Brand equity is a valuable intangible asset for companies, yet is increasingly difficult in managing in an era with hard to control social media. The purpose of this study was to investigate the effect of social media usage characteristics on electronic word-of-mouth (e-WOM), trust, and brand equity by dividing the characteristics to personality, social, and information. A survey was administered to 430 respondents who had experience of using airline social media and the collected data was analyzed using structural equation modeling. The results showed that the personality and informational characteristics from social media usage had statistically significant effects on e-WOM. It was found that the e-WOM had significant effects on trust and also on brand awareness. The trust was shown to have a statistically significant effect on brand awareness and brand image. Therefore, this study categorizes social media usage characteristics into three characteristics: personality characteristics, social characteristics, and information characteristics, and each of these usage characteristics present a strategy to improve actual brand equity of airline through e-WOM and trust in empirical methods. The findings of this study are expected to provide fundamental data for the development of strategies related to airline social media. In addition, this study has implications for suggesting to improve brand equity through e-WOM and trust. Full article
(This article belongs to the Special Issue Sustainable Tourism in the Social Media and Big Data Era)
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Article
What Teachers Think and Know about Education for Sustainable Development and How They Implement it in Class
Sustainability 2020, 12(4), 1690; https://0-doi-org.brum.beds.ac.uk/10.3390/su12041690 - 24 Feb 2020
Cited by 2 | Viewed by 1269
Abstract
After the end of the first Global Action Programme on Education for Sustainable Development, coinciding with ongoing international evaluation processes, questions about the implementation of the Education for Sustainable Development programs and assessments continue to be raised. The present study examined Education [...] Read more.
After the end of the first Global Action Programme on Education for Sustainable Development, coinciding with ongoing international evaluation processes, questions about the implementation of the Education for Sustainable Development programs and assessments continue to be raised. The present study examined Education for Sustainable Development implementation at the local (teachers’) level, assessing what teachers think and know about Education for Sustainable Development and how they implement it in secondary school classes in Baden-Wuerttemberg, Germany. By providing novel data from a teacher survey in 2019, this study revealed that Education for Sustainable Development in some aspects still lacks concrete structural implementation in educational contexts. Using a longitudinal approach, we additionally compared data from an earlier representative assessment in 2007 to the data from 2019. In reference to the preceding evaluation report, the present study showed, for example, that teachers’ attitudes towards Sustainable Development Goals were significantly higher in 2019 compared to 2007. This study provides clarification of the needs and achievements of the Education for Sustainable Development implementation process. In sum, our analysis found that from the teachers’ perspective, more abstract policies are not needed, but instead teachers ask for very concrete support that is close to teaching and the schools’ objectives. The results of our study help, in a larger sense, to navigate society towards a more sustainable direction and towards achieving the Sustainable Development Goals by highlighting the remaining challenges of these broad objectives. Full article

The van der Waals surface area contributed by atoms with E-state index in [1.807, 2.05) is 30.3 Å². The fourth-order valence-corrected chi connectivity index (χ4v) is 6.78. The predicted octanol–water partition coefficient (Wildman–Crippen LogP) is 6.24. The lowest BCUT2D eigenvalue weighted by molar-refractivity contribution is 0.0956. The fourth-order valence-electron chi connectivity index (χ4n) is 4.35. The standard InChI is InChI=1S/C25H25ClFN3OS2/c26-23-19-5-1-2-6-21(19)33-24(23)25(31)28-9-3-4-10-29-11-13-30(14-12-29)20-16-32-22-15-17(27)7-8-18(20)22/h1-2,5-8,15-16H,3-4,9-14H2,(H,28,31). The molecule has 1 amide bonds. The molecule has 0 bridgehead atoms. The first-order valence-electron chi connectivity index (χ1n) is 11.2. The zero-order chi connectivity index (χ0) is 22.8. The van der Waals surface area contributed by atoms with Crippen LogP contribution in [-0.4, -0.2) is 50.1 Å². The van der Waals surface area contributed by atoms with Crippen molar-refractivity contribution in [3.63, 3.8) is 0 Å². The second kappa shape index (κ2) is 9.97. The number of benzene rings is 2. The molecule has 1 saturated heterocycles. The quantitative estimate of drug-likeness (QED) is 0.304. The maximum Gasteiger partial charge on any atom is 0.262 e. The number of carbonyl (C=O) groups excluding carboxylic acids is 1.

(This article belongs to the Special Issue Educational Policy for Sustainable Development)
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Article
Capital Investments and Manufacturing Firms’ Performance: Panel-Data Analysis
Sustainability 2020, 12(4), 1689; https://0-doi-org.brum.beds.ac.uk/10.3390/su12041689 - 24 Feb 2020
Cited by 4 | Viewed by 1436
Abstract
The main goal of this study was to examine the effects of capital investments on firm performance, using panel-data analysis. For this purpose, financial data were gathered for 60 manufacturing firms based in Serbia, in the period from 2004 to 2016. The main [...] Read more.
The main goal of this study was to examine the effects of capital investments on firm performance, using panel-data analysis. For this purpose, financial data were gathered for 60 manufacturing firms based in Serbia, in the period from 2004 to 2016. The main research hypotheses were developed in accordance with the definition, nature, and time aspect of capital investments. Therefore, empirical expectation of this study was that the relationship between capital investments and firm performance should be positive—they probably bring losses to the firm in the short term, but they should increase firm performance in the long term. Finally, the results have indeed shown that capital investments have statistically significant negative effect on the short-term performance, but positive effect on the long-term performance of the analyzed firms, while controlling for time-fixed effects and certain internal factors. Full article